Causes of Shoulder Pain


The shoulder is a complex combination of bones, joints, ligaments, muscles and tendons. Three bones meet at the shoulder to create a 90-degree angle: the clavicle (collarbone), scapula (shoulder blade), and humerus (upper arm bone). These three bones meet the sternum (breastbone) to create three joints: the glenohumeral joint, acromioclavicular (AC) joint, and sternoclavicular joint. The group of muscles and tendons in the shoulder are referred to as the rotator cuff. The rotator cuff stabilizes the shoulder and holds the bones in place. The rotator cuff is made up of four muscles: the supraspinatus, infraspinatus, teres minor, and subscapularis.

Some of the most common conditions that cause shoulder pain include the following:

  • Arthritis in the shoulder develops when the cartilage in the ball and socket joints of the shoulder begins to deteriorate. Symptoms typically include pain, joint stiffness and reduced range of motion. Several types of arthritis can develop in the shoulder, including osteoarthritis, rheumatoid arthritis, post-traumatic arthritis and septic arthritis.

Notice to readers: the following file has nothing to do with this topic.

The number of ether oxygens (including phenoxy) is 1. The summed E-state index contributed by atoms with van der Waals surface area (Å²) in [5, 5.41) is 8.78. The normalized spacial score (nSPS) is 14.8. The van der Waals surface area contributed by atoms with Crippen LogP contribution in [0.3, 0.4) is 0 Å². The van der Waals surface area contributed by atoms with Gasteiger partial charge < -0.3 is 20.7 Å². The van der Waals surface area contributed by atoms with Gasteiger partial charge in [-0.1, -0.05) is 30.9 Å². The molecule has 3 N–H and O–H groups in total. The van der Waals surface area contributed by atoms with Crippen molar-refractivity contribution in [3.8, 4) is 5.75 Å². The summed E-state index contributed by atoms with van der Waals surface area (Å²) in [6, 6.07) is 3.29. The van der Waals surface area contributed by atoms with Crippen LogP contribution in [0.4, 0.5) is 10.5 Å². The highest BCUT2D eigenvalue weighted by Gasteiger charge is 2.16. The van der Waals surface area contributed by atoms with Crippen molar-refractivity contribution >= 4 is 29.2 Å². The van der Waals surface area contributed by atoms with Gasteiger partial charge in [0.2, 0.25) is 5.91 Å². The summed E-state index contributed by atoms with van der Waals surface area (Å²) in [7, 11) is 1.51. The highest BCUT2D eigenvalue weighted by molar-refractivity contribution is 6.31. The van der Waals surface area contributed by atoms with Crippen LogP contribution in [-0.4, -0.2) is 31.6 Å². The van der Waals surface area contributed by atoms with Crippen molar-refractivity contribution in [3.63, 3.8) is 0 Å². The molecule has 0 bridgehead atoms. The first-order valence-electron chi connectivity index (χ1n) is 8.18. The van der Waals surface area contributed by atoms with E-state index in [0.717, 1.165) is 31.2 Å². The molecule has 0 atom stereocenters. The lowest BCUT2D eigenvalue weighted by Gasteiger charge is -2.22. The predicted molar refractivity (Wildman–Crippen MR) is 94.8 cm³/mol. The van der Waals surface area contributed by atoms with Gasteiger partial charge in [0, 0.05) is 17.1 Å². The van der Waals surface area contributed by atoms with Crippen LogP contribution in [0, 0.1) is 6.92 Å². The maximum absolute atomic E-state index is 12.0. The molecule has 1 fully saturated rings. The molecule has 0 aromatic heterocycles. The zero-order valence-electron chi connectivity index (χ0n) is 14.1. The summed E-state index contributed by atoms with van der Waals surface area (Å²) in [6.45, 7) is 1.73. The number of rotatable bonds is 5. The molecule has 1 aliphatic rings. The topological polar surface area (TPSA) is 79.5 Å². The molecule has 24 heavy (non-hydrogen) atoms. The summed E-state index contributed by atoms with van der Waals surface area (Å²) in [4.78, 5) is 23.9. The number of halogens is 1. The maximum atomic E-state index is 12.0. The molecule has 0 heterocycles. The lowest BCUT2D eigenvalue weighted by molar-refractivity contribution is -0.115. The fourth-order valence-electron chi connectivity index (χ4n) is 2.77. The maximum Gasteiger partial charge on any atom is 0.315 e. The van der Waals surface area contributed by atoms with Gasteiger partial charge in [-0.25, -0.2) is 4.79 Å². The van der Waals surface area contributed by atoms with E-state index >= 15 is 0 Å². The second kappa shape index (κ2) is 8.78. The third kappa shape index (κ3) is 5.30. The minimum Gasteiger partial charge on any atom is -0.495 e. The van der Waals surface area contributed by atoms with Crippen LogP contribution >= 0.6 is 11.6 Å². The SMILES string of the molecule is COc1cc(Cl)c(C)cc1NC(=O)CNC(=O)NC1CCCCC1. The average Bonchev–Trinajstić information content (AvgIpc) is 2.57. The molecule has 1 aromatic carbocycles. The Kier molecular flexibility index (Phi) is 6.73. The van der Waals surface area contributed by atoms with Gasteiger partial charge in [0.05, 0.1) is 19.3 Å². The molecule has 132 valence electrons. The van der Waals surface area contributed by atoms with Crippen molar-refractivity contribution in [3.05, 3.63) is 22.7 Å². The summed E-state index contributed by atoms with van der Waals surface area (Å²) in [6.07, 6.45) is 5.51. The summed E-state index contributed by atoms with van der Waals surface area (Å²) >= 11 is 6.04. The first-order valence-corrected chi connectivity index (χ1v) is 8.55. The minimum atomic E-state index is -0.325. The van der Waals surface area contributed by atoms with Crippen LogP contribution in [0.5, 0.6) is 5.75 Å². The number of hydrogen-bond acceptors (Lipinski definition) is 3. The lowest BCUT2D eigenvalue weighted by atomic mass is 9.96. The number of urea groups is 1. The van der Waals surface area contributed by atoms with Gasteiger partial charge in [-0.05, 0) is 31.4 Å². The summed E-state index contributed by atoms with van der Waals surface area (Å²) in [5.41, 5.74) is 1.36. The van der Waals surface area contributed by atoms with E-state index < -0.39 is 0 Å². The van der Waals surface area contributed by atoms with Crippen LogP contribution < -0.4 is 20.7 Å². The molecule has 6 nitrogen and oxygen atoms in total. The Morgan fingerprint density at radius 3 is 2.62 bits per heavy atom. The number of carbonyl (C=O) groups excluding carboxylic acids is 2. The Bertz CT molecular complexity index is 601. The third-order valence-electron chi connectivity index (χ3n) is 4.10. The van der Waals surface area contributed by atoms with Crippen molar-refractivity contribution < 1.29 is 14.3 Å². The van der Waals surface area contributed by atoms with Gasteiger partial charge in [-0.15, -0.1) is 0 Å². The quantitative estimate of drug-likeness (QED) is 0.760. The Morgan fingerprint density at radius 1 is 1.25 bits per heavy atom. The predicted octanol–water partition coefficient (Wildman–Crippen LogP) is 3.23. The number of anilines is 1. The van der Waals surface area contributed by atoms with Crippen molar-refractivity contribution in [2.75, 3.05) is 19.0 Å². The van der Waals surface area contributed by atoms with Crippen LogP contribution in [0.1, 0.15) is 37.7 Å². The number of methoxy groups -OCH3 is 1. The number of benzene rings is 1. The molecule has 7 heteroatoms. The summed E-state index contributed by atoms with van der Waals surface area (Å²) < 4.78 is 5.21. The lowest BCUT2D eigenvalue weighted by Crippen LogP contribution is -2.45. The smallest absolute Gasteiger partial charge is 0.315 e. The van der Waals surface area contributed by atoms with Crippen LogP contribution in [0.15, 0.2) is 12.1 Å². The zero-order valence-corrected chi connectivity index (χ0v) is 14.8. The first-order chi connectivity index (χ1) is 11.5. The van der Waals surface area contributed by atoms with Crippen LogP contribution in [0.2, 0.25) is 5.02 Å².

• Avascular necrosis is a condition caused by the reduction or interruption of blood supply to a bone. When avascular necrosis affects the bones in the shoulder, pain may gradually develop. Pain may intensify when weight is applied to the shoulder or when lying down on the shoulder.
  • Brachial plexus injury involves acute damage to the brachial plexus (a bundle of nerves that send signals from the spinal cord to the shoulder, arm and hand). A brachial plexus injury typically occurs as a result of trauma. Symptoms vary depending on the severity of the injury but may include numbness, weakness, severe pain, or paralysis in the affected arm.
  • Broken clavicle (collarbone) most commonly occurs from falling or trauma to the area. The clavicle is one of the most commonly fractured bones in the body. Symptoms include pain, swelling, increased pain during shoulder movement, tenderness, stiffness/inability to move the shoulder, or a bulge or deformation of the bone.
  • Cervical radiculopathy occurs when a nerve root in the cervical spine becomes inflamed or damaged. Symptoms include numbness, altered reflexes, weakness, and pain, which can radiate from anywhere in the neck, down the shoulder, along the arm and to the hand and fingers.
  • A dislocated shoulder is an injury that occurs when the humerus pops out of the cup-shaped socket of the shoulder. A dislocated shoulder is visibly deformed or out-of-place. Additional symptoms include swelling, bruising, intense pain, or an inability to move the joint.
  • Frozen shoulder (adhesive capsulitis) is a condition that reduces range of motion in the shoulder. Over time, the capsule of connective tissue that surrounds the shoulder thickens and tightens, further reducing range of motion. Pain is also a symptom of a frozen shoulder.